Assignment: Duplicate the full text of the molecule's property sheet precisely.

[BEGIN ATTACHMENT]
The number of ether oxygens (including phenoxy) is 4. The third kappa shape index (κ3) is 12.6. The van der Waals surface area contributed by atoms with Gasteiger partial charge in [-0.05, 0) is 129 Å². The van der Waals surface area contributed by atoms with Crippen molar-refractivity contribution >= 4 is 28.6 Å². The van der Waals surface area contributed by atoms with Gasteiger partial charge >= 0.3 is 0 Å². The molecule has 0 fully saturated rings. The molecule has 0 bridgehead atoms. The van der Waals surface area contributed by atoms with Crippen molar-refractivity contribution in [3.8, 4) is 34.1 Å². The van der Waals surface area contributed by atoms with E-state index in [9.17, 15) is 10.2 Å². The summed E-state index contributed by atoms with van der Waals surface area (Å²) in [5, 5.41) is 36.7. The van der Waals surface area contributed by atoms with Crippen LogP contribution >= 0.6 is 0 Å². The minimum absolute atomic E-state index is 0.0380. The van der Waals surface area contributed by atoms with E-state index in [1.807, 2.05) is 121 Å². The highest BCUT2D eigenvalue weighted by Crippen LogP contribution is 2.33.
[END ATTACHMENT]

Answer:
The number of ether oxygens (including phenoxy) is 4. The third kappa shape index (κ3) is 12.6. The van der Waals surface area contributed by atoms with Gasteiger partial charge in [-0.05, 0) is 129 Å². The van der Waals surface area contributed by atoms with Crippen molar-refractivity contribution >= 4 is 28.6 Å². The van der Waals surface area contributed by atoms with Gasteiger partial charge >= 0.3 is 0 Å². The molecule has 0 fully saturated rings. The molecule has 0 bridgehead atoms. The van der Waals surface area contributed by atoms with Crippen molar-refractivity contribution in [3.8, 4) is 34.1 Å². The van der Waals surface area contributed by atoms with E-state index in [9.17, 15) is 10.2 Å². The summed E-state index contributed by atoms with van der Waals surface area (Å²) in [5, 5.41) is 36.7. The van der Waals surface area contributed by atoms with Crippen LogP contribution >= 0.6 is 0 Å². The minimum absolute atomic E-state index is 0.0380. The van der Waals surface area contributed by atoms with E-state index in [1.807, 2.05) is 121 Å². The highest BCUT2D eigenvalue weighted by Crippen LogP contribution is 2.33.